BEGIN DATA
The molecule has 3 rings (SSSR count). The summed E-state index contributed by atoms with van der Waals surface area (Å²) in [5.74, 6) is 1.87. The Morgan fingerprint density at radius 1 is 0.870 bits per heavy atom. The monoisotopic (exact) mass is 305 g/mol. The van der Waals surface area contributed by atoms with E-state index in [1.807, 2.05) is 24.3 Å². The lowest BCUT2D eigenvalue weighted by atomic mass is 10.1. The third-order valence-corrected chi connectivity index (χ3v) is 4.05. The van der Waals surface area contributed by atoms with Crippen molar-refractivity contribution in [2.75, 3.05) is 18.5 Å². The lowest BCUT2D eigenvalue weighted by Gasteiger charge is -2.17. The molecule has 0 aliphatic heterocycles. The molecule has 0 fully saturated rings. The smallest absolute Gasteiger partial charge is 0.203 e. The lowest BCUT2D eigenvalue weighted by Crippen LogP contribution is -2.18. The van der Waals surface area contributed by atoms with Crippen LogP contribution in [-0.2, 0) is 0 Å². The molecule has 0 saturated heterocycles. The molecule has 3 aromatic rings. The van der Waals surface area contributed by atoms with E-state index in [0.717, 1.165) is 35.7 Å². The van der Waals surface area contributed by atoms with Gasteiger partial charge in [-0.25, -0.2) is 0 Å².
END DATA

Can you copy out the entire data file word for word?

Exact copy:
The molecule has 3 rings (SSSR count). The summed E-state index contributed by atoms with van der Waals surface area (Å²) in [5.74, 6) is 1.87. The Morgan fingerprint density at radius 1 is 0.870 bits per heavy atom. The monoisotopic (exact) mass is 305 g/mol. The van der Waals surface area contributed by atoms with E-state index in [1.807, 2.05) is 24.3 Å². The lowest BCUT2D eigenvalue weighted by atomic mass is 10.1. The third-order valence-corrected chi connectivity index (χ3v) is 4.05. The van der Waals surface area contributed by atoms with Crippen molar-refractivity contribution in [2.75, 3.05) is 18.5 Å². The lowest BCUT2D eigenvalue weighted by Gasteiger charge is -2.17. The molecule has 0 aliphatic heterocycles. The molecule has 0 fully saturated rings. The smallest absolute Gasteiger partial charge is 0.203 e. The lowest BCUT2D eigenvalue weighted by Crippen LogP contribution is -2.18. The van der Waals surface area contributed by atoms with Crippen LogP contribution in [-0.2, 0) is 0 Å². The molecule has 0 saturated heterocycles. The molecule has 3 aromatic rings. The van der Waals surface area contributed by atoms with E-state index in [0.717, 1.165) is 35.7 Å². The van der Waals surface area contributed by atoms with Gasteiger partial charge in [-0.25, -0.2) is 0 Å².